Finding The Best Trackball Mouse

The trackball is ideal for comfort and practicality for your computer station. For that reason, any trackball device offering additional wrist cushioning (detachable or otherwise) is usually a good thing. This is definitely true if your motivation for investing in one is to relieve wrist pain and fatigue.

If you consider yourself a gamer, a trackball can be a godsend for playing involved first-person shooters, fighting, or racing games that require a lot of mouse precision and freedom to control what's on the screen.

Some of the best trackballs are wireless and offer up to a thirty-foot range, which can definitely come in handy if you're a graphic artist working on a large monitor and you require some distance to see and manipulate your work.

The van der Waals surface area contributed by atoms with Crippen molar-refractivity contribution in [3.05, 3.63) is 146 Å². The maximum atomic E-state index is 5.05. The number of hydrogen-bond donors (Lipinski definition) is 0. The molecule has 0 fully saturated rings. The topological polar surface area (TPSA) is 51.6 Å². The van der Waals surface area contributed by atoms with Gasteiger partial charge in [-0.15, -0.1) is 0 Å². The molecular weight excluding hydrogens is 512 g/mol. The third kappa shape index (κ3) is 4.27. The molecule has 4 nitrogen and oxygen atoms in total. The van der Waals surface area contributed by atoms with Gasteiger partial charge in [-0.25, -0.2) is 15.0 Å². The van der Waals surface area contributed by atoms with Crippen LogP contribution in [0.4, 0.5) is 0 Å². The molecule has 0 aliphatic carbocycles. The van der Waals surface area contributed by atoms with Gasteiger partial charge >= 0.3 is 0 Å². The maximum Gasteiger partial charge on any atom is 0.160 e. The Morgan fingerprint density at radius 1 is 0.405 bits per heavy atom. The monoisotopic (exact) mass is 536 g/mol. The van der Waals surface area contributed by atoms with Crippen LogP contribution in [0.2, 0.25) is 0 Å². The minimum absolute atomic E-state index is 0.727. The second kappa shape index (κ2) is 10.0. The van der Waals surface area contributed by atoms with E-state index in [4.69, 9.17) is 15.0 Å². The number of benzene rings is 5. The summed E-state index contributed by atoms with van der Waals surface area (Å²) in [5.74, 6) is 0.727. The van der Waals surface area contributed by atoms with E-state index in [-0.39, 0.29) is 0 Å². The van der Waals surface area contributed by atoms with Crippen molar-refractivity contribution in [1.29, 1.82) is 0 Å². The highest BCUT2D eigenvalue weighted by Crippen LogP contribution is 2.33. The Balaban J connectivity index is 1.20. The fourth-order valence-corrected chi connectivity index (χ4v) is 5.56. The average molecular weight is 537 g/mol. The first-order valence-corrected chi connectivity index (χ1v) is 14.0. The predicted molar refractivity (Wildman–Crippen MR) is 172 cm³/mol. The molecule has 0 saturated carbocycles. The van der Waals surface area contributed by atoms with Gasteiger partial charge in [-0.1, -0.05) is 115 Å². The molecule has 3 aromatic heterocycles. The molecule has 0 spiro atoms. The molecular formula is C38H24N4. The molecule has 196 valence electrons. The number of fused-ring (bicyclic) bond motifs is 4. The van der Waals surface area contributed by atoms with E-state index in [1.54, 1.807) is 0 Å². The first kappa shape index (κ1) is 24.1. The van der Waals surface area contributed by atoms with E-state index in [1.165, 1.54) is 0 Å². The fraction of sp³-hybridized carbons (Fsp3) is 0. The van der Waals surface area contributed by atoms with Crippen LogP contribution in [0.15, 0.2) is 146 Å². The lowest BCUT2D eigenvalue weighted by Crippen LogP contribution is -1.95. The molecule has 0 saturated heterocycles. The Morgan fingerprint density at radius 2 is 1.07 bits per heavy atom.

The trackball itself should also be easy to remove for cleaning, as it's inevitable that you'll spill something on it sooner or later.

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Last updated on June 08, 2017 by Ezra Glenn

Ezra is a writer, photographer, creative producer, designer, and record label-operator from New York City. He's traveled around the world and ended up back where he started, though he's constantly threatening to leave again.